These are the tales nannas tell at Christmas lunch after a few too many shandies, embarrassing uncles loudly thigh-slap in impromptu weddings speeches and mothers lovingly whisper to their children as bedtime stories. They are the anecdotes that are always soothing, funny, thrilling or shocking no matter how many times they are heard, not least of all because they are always just a little wilder in the retelling.

Some cultures pass on a short summary of the family story, a strange sort of mission statement in the form of a family motto. My husband and I both happen to descend (on our respective paternal sides) from two Scottish clans. It is interesting to me to see my husband’s clan’s motto (“Either action or death”) reflected in him (rather amusingly) in his impulsive nature and inability to “do nothing” in any situation. My family’s motto was “They flourished despite it all” – unfortunately very apt in my family’s case. Perhaps this explains our resilience…?

For my part, I have had the benefit of living in a family of great story tellers. I know all about my great grandmother’s prize winning chocolate cake, my nanna painting “seams” along the back of her sisters’ legs to look like stockings during the war, my mother running away from home (aged three-and-a-half) and wandering down High Street Northcote to the cinema, where she snuck in with a band of older girls and stayed all day (meanwhile, nearly the whole suburb was out searching for her). I love my dad’s stories of wandering his family’s sheep farm conducting whole games of cricket in his head and his life at boarding school which sounds at once severe and cosy.

I know that these are the tales I will tell my children about their family before them. They will add these to my husband’s family stories and start a new book all of their own.  

This passing down of family history has a greater impact, however, than just mere entertainment. A psychological study, conducted by Dr Marshall Duke and Dr Robyn Fivush, showed that the more a child knows about their family’s past, the more resilient they will be. Referred to as the “Do You Know?” scale, the doctors were astonished to find that this was the single best predictor of a child’s emotional health and happiness.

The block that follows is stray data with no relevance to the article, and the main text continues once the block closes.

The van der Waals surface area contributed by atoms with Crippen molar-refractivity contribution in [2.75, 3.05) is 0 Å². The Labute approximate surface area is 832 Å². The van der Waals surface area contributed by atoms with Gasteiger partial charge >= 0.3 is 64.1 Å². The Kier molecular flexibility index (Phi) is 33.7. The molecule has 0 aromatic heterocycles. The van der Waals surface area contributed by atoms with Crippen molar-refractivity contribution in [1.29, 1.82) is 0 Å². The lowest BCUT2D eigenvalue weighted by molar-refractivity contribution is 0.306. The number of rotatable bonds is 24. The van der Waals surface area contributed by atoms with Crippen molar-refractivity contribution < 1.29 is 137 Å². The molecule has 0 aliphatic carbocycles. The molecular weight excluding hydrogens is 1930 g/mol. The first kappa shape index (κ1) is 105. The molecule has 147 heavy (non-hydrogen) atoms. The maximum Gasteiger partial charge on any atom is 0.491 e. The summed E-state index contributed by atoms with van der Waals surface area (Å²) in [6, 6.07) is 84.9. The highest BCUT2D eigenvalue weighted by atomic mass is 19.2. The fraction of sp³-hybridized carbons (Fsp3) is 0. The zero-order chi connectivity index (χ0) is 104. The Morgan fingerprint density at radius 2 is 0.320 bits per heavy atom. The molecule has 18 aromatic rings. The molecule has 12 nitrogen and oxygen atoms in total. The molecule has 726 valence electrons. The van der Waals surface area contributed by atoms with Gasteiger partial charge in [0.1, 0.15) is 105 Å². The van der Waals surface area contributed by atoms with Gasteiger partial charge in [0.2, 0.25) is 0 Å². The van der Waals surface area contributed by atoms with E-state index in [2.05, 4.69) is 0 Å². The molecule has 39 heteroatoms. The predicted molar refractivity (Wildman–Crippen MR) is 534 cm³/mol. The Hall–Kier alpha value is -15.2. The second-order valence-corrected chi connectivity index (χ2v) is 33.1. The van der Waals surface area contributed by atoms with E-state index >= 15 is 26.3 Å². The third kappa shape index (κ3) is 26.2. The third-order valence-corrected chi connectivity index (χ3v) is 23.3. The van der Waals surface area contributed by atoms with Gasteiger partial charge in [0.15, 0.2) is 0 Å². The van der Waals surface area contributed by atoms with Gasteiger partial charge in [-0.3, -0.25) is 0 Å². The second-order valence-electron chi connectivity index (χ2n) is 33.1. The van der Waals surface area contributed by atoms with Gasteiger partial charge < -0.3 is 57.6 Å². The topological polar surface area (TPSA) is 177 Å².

It makes sense when you unpack this idea. When you have some impression of the trials your ancestors have survived and the great achievements they have accomplished, in hard times you can turn your mind to those characters and say “I have that inside of me, somewhere”.

So it would seem that we should be grateful for our retrospective relatives and groan no more. They are performing a most important task.

And to my darling sister, on behalf of us all… sorry xoxo

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Tolerance: I do not think it means what you think it means.

 

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“You keep using that word, I do not think it means what you think it means” – Inigo Montoya, Princess Bride

For the first time in a while, I actually enjoyed watching Q&A the other night – it came to us from the Sydney Opera House as part of the Festival of Dangerous Ideas (don’t you just love that concept!?!).

The panel comprised Germaine Greer (feminist and historian), Peter Hitchens (journalist, author and “Burkean Conservative”), Hanna Rosin (author of The End of Men) and Dan Savage (gay activist and sex advice author) – an eclectic group of intelligent, passionate people, all quite capable of building compelling arguments for their different (often diametrically opposed) points of view; it was a situation where on many topics, they really were all “kind-of-a-bit-right”.